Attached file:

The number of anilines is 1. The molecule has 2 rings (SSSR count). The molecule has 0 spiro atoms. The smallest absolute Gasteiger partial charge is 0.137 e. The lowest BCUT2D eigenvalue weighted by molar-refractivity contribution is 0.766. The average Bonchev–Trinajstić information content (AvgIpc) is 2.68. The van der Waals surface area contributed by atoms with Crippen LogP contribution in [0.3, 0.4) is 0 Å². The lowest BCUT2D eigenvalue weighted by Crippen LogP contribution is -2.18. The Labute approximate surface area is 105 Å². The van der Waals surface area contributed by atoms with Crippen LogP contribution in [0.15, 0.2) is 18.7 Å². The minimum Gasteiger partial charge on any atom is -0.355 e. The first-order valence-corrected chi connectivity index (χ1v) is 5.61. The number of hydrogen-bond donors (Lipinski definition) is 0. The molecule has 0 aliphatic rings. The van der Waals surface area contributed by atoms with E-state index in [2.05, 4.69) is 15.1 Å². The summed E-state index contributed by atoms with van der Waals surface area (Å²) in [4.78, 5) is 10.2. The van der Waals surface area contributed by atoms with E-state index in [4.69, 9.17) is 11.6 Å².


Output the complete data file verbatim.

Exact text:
The number of anilines is 1. The molecule has 2 rings (SSSR count). The molecule has 0 spiro atoms. The smallest absolute Gasteiger partial charge is 0.137 e. The lowest BCUT2D eigenvalue weighted by molar-refractivity contribution is 0.766. The average Bonchev–Trinajstić information content (AvgIpc) is 2.68. The van der Waals surface area contributed by atoms with Crippen LogP contribution in [0.3, 0.4) is 0 Å². The lowest BCUT2D eigenvalue weighted by Crippen LogP contribution is -2.18. The Labute approximate surface area is 105 Å². The van der Waals surface area contributed by atoms with Crippen LogP contribution in [0.15, 0.2) is 18.7 Å². The minimum Gasteiger partial charge on any atom is -0.355 e. The first-order valence-corrected chi connectivity index (χ1v) is 5.61. The number of hydrogen-bond donors (Lipinski definition) is 0. The molecule has 0 aliphatic rings. The van der Waals surface area contributed by atoms with E-state index in [2.05, 4.69) is 15.1 Å². The summed E-state index contributed by atoms with van der Waals surface area (Å²) in [4.78, 5) is 10.2. The van der Waals surface area contributed by atoms with E-state index in [4.69, 9.17) is 11.6 Å².